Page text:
Deborah Meier reminds us that “one can’t ‘choose’ to be the children of the wealthy,” adding later:
You and I—or some other somebodies—are deciding the future of “other people’s children” [hyperlink added] unless we provide ways for “them” to have a voice, a vote, and the resources to decide their own future. We need to restore a better balance between local communal life (with its power to effect some immediate changes like we did at the small self-governing schools I love) and distant, “objective” moneyed power. It’s our democracy that rests on our rebuilding strength at the bottom. If we don’t, we induce a passivity that surely cannot be in the self-interest of the least powerful, but might (just might) be in the self-interest of others. And then we blame them for being passive?
In his first novel, the story of five sisters who all commit suicide, the reader is pulled into a collective recollection that feels invasive and obsessive. We are left with many questions about these lost lives. But central to the narrative is the role of the girls’ parents.
One moment in the novel involves the mother forcing one daughter to destroy in a fire and then throw away the girl’s treasured record albums.
This and other scenes in The Virgin Suicides reminded me of the many situations like the one above that my students experienced in their homes—conflicts that hurt and even scarred young people in ways that almost no one would ever recognize.
My daughter is now 24, expecting a child, and if I have learned anything as a teacher, a son, and a parent, it is that parents are apt to make poor choices for their own children—even out of love, but also out of sheer flaws in their own character.
I have parents who gave me an almost idyllic childhood, but they also chose to smoke in the car with my sister and me in the back seat.
A few years ago, I wrote Parental Choice?: A Critical Reconsideration of Choice and the Debate about Choice, a book that approaches the school choice debate from a critical perspective. And I very purposefully did not use “school” in the title since I believe at the root of the school choice movement is the powerful and idealized view of parental choice as a subset of the larger myth in the U.S. about individual choice.
Also during my 18 years teaching public school in the rural Upstate of South Carolina, I was approached every year by students who were preparing to drop out of high school as soon as they reached 16 years of age. They would explain to me that the decision had been prompted by their parents, who explained that either they had dropped out and were doing fine (they often quoted the hourly rate of their parents’ salaries as evidence) or that they now saw no value in what high school graduation gave them.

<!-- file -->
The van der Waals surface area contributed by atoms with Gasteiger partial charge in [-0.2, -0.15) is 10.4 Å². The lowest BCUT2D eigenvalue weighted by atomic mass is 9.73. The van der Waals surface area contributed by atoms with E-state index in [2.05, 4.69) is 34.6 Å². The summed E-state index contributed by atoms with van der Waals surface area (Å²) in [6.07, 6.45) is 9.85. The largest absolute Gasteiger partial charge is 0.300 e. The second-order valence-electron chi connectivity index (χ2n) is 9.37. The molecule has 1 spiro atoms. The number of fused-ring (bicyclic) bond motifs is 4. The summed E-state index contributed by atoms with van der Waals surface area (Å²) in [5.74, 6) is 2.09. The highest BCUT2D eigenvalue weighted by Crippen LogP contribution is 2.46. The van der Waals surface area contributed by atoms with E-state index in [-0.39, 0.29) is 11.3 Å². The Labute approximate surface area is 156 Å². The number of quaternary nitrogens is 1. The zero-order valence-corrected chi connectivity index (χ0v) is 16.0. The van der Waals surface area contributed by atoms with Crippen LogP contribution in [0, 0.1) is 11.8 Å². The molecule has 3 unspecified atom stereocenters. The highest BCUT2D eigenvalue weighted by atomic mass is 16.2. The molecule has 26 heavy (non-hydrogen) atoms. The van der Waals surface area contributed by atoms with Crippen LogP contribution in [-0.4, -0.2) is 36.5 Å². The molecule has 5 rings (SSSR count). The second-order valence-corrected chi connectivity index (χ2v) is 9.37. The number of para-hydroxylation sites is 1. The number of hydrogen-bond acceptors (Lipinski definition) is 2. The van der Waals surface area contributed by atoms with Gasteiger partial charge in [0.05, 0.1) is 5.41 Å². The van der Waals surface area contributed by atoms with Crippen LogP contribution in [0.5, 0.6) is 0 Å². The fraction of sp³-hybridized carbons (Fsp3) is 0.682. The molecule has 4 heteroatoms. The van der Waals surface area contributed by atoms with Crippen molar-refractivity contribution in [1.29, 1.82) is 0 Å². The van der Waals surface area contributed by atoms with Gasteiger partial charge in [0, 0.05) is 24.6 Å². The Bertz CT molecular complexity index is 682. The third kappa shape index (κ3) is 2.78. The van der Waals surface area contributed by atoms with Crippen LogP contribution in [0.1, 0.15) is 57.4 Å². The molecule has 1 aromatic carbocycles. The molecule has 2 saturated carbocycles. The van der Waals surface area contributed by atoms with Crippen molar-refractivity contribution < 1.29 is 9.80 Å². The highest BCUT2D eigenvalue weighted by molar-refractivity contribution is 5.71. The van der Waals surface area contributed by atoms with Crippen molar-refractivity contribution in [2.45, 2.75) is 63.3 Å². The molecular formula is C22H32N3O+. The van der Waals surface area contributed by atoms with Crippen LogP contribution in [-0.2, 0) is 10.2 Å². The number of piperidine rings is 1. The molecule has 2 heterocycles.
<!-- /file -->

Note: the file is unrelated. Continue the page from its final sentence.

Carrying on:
When choice advocates discuss the primary importance of parental choice, they tend never to mention that dropping out of school is a form of parental choice.
Just as workers in the impoverished South have been manipulated into voting for and embracing ideologies against their own self-interests—where “right to work” resonates even though the law allows employers the right to fire at will—a populist/libertarian refrain that idealizes “choice,” in fact, serves as a mask for maintaining an imbalance of individual freedom in the U.S.
“Poor and minority parents should have the same choices as affluent and white parents” is a compelling refrain.
But it is ultimately a lie.
Idealizing and prioritizing choice renders choice meaningless—but those arguments do insure that the 1% always wins.
Yes, individual choice is an important part of the human condition as well as a central right of a free people in a democracy.
For choice to matter, though, the Commons, the public good must be established first.
Just as Meier notes that no child chooses her or his parents, home, community, or socioeconomic status, we must acknowledge that no one should be required to choose the basics of human existence.
No one should have to choose a good police force.
No one should have to choose a good military.
No one should have to choose good medical care.
And no one should have to choose a good school.
The implication of having to choose the essentials that should be a part of the Commons is that bad alternatives exist—and they must not.
The only way to honor choice as a free people is to first insure the Commons that allow choice to exist in equitable and ethical ways.
Idealizing choice as a primary and universal good is a lie like “right to work.”
The first choice of a free people, ironically, is to insure those conditions that should require no choice—and public education is one of those foundational contracts among a free people that must be guaranteed regardless of to whom or where a child is born.